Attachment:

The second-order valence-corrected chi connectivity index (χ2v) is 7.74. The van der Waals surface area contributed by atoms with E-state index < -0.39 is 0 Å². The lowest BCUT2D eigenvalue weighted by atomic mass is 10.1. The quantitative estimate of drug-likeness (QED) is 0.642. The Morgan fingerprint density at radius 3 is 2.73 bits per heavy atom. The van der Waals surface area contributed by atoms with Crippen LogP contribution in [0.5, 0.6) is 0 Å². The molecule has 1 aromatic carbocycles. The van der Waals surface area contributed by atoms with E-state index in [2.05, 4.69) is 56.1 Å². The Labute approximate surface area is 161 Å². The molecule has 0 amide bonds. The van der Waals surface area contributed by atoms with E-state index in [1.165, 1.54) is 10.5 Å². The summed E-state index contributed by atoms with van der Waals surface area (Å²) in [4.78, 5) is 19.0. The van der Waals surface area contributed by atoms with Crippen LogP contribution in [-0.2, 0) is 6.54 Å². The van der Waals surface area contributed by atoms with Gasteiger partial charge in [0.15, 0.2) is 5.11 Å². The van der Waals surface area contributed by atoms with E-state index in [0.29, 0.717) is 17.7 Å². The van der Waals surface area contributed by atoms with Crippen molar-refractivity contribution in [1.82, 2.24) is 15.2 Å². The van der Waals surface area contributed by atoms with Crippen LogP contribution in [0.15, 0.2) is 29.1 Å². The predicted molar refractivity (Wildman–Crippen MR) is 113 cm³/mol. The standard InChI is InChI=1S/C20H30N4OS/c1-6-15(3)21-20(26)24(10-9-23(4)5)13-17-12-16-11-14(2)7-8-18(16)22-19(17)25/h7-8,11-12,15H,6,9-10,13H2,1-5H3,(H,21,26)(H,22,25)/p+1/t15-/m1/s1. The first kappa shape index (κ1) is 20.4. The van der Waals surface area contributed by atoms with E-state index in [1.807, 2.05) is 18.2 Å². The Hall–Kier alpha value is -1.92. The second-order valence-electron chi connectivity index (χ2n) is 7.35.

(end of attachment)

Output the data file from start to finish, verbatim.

The second-order valence-corrected chi connectivity index (χ2v) is 7.74. The van der Waals surface area contributed by atoms with E-state index < -0.39 is 0 Å². The lowest BCUT2D eigenvalue weighted by atomic mass is 10.1. The quantitative estimate of drug-likeness (QED) is 0.642. The Morgan fingerprint density at radius 3 is 2.73 bits per heavy atom. The van der Waals surface area contributed by atoms with Crippen LogP contribution in [0.5, 0.6) is 0 Å². The molecule has 1 aromatic carbocycles. The van der Waals surface area contributed by atoms with E-state index in [2.05, 4.69) is 56.1 Å². The Labute approximate surface area is 161 Å². The molecule has 0 amide bonds. The van der Waals surface area contributed by atoms with E-state index in [1.165, 1.54) is 10.5 Å². The summed E-state index contributed by atoms with van der Waals surface area (Å²) in [4.78, 5) is 19.0. The van der Waals surface area contributed by atoms with Crippen LogP contribution in [-0.2, 0) is 6.54 Å². The van der Waals surface area contributed by atoms with Gasteiger partial charge in [0.15, 0.2) is 5.11 Å². The van der Waals surface area contributed by atoms with E-state index in [0.29, 0.717) is 17.7 Å². The van der Waals surface area contributed by atoms with Crippen molar-refractivity contribution in [1.82, 2.24) is 15.2 Å². The van der Waals surface area contributed by atoms with Crippen LogP contribution in [0.15, 0.2) is 29.1 Å². The predicted molar refractivity (Wildman–Crippen MR) is 113 cm³/mol. The standard InChI is InChI=1S/C20H30N4OS/c1-6-15(3)21-20(26)24(10-9-23(4)5)13-17-12-16-11-14(2)7-8-18(16)22-19(17)25/h7-8,11-12,15H,6,9-10,13H2,1-5H3,(H,21,26)(H,22,25)/p+1/t15-/m1/s1. The first kappa shape index (κ1) is 20.4. The van der Waals surface area contributed by atoms with E-state index in [1.807, 2.05) is 18.2 Å². The Hall–Kier alpha value is -1.92. The second-order valence-electron chi connectivity index (χ2n) is 7.35.